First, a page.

Ben Rhodes, the former national security aide to President Barack Obama who helped negotiate the Iran nuclear deal, expressed concern on that the U.S. killed Iranian terror general Qassem Soleimani.

Soleimani led the Iranian Revolutionary Guard Corps (IRGC) Quds Force. In that capacity, he was responsible for the deaths of hundreds of U.S. soldiers in Iraq, and directed Iran’s foreign military adventures, including terrorism.

He was killed at the airport in Baghdad, Iraq, early Friday local time, after reportedly arriving in the country late last year to repress anti-Iranian protests. The attack came days after an Iranian-backed militia attacked the U.S. embassy.

The U.S. Department of Defense later confirmed that Soleimani had been killed at President Trump’s “direction.”

Rhodes took to Twitter to warn that the death of Soleimani was “a frightening moment” that could lead to war:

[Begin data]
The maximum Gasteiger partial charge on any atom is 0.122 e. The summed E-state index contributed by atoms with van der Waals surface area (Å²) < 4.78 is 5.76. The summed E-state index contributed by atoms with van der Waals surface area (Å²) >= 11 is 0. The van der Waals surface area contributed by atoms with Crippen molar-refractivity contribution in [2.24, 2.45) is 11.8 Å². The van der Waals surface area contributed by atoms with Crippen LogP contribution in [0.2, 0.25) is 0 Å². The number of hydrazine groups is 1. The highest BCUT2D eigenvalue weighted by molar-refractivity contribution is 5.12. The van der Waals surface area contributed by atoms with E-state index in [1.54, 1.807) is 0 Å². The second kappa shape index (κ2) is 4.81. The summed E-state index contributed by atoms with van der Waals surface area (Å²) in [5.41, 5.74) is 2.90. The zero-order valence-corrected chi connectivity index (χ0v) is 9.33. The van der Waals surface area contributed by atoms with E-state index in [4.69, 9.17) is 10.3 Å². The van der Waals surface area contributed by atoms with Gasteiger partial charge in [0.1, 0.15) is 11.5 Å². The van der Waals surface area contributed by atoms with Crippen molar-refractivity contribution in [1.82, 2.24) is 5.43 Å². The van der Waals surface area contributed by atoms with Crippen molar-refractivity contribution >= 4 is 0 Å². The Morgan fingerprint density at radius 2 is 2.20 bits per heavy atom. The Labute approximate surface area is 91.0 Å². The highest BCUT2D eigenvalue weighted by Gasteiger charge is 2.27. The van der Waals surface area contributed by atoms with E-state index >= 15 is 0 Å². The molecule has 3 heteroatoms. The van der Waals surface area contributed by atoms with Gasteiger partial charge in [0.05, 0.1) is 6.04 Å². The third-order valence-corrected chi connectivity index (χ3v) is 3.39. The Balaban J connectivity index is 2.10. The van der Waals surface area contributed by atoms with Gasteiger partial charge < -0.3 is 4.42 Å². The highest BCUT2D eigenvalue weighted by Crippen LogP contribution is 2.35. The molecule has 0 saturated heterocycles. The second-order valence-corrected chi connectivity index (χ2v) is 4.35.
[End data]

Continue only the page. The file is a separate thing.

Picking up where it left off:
Rhodes also worried about congressional authorization for Trump’s decision — though he had expressed no such concern when President Obama led the U.S. into a controversial war against Mummer Ghadafi in Libya in 2011:

Rhodes then added that he was specifically worried about President Trump’s “strategy” and competence to lead:

Under the Iran deal, the Obama administration gave Iran access to $100-$150 billion in frozen assets, as well as nearly $2 billion in cash (delivered by cargo plane), some of which is thought to have funded Soleimani’s activities.


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